I am confident that I speak for more than just myself when I say that the aftermath of the inauguration of Donald Trump as our 45th president has been incredibly disheartening. Some feel disheartened because of Trump’s executive orders, others because of his cabinet picks, still others because of his supreme court pick. While I certainly have my reservations in these areas, I feel especially disheartened because of what I expect will become of our public discourse in the years ahead. It may very well devolve almost entirely into slander and reactionary outbursts of rage, if it has not done so already.
I first felt particularly discouraged in this way when I read an article addressed “[t]o those participating in the March for Life” (Hood, You Don’t March for Life, pg. 1). I was saddened after reading the article because of its sweeping overgeneralizations and outright slanderous claims about pro-life people. One such claim is put forth by the author when she describes what she believes would be the mindset of pro-lifers toward, in her example, a 14 year old girl who “had its first experience with a boy”—who “is scared…embarrassed, and…does not want to get in trouble with mom. So it looks for a Planned Parenthood in its area, but they’ve all been shut down” (Hood, pg. 2). The author goes on to say the following about what she claims is the pro-life mindset toward a 14 year old girl in such a situation:
But you feel no sympathy for it anymore. It’s now a slut to you. It should have made better choices, been more Christian. It is no longer worthy of your support, and you do not march for it. Because you’re not marching for life. You’re marching for religion, and righteousness, and oppressing women with your outdated views of how they should behave.
I will grant to the author that there are some who call themselves pro-life for whom that is a more or less accurate description. But for her to address her remarks to all “those participating in the March for Life”—that’s just ridiculous, and flat-out wrong. Many people who are against abortion are extremely compassionate and fully and authentically pro-life. My wife is one such person; this article that she wrote (published by Blessed is She around the time of the March for Life) is a great reflection of her compassion and authentically pro-life stances.
Needless to say, I became indignant after reading the article slandering pro-lifers. For the next few days, I was ready at any chance I could get (not in public, I’m too timid) to vocalize my harsh criticisms toward “the left”, with their “moral poverty” and “inability” to have reasoned arguments absent of slander. I eventually let my frustration out in a political argument with my wife that started, I kid you not, with her jokingly asking our 1 year old child, “Elijah, what do you think of Trump’s immigration ban?” Men, if your wife makes jokes like this, they are NOT invitations to vent your current frustrations concerning politics. She’s just trying to be funny—because a 1 year old can appear quite pensive, as if to be really reflecting on the question asked, as he stares off into space while chewing his hand. If only I knew that then…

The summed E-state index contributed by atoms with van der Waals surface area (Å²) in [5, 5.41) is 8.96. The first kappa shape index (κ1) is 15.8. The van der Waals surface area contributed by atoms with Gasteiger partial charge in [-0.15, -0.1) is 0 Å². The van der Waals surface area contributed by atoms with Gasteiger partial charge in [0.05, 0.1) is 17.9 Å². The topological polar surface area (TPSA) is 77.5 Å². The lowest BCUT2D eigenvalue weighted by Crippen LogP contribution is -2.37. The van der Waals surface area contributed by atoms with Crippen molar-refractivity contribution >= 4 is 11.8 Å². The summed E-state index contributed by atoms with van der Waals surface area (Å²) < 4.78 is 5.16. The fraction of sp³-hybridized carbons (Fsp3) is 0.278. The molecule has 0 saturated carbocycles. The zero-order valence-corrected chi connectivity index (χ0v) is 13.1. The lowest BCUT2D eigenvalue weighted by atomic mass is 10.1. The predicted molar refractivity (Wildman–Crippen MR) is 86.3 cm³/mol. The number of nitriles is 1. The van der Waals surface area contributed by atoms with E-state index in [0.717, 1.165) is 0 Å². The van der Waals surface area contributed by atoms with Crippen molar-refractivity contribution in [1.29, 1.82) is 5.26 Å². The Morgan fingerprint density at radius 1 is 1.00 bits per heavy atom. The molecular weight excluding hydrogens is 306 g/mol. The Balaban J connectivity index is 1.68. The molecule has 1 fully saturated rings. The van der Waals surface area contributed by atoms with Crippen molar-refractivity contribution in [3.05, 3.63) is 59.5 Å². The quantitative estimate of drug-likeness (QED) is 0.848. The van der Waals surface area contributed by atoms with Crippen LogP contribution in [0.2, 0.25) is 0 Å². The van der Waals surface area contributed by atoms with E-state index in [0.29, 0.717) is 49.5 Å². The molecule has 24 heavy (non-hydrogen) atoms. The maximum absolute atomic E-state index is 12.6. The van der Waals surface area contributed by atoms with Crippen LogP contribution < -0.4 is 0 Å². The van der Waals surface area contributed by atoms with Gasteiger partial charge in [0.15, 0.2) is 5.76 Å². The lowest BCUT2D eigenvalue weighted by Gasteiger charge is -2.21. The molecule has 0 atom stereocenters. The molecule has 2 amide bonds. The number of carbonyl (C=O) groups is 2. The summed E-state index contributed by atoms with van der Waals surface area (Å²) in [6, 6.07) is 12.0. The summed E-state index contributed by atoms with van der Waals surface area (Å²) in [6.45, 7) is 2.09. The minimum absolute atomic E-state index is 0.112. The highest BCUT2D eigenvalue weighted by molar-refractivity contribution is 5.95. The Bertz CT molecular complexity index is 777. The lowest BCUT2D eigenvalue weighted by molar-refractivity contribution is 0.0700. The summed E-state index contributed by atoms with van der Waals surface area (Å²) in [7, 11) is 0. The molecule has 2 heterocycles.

What I learned from this ridiculous argument with my wife is that I am guilty of the same things of which I have accused the pro-abortion author. I overgeneralize and even slander about those with whom I disagree politically and morally. In short, I learned that I am no exemplar of reasoned discourse, which I champion and claim to cherish deeply. I, then, am contributing to the outcome for our public discourse that I fear so greatly; this is in part because of my lust (yes, lust) for knowledge. It may seem strange that I should put it in those terms, but it is undoubtedly true that our desire for knowledge can be taken to the extreme and actually work against real acquisition of knowledge. I fear that this is the case for many Catholic men who, with the best of intentions, want to educate themselves on topics of pressing concern. Thus, they also are contributing to the coarsening of our public discourse—hence the reason I am writing this article.
Aristotle famously said that “all men, by nature, desire to know.” That such is the case is self-evident—as is, I think, the fact that our desire to know is a good thing. The problem—largely a problem of culture at root—is that we don’t know how to come to know. That is, we do not possess the requisite discipline, restraint and perseverance for coming to a sound understanding of extremely weighty and complicated issues. Instead of exercising these virtues, we seek instant gratification by forming our opinions after reading just one or two articles from sources with biases toward our political leanings, or—God forbid—after seeing a political meme on Facebook that reinforces our biases. There is a solution for this problem, but it may not be what you would expect.
In a recent Sunday Mass, we heard these words of Scripture from St. Paul’s first letter to the Corinthians: “I resolved to know nothing while I was with you except Jesus Christ, and Him crucified” (1 Cor 2:2). This is what we must do, is it not? We who are part of that “humanity come of age, proud of its rationality” (Pope Francis, Lumen Fidei), who suffer from the delusion that we can know everything—we must for a time step away from our quest for knowledge of worldly things, to seek out knowledge of Christ alone, and Him crucified. Only after doing this shall we possess the strength and clarity to truly become men of great knowledge who contribute positively to public discourse. Otherwise, we have no right to act as if we already are those men.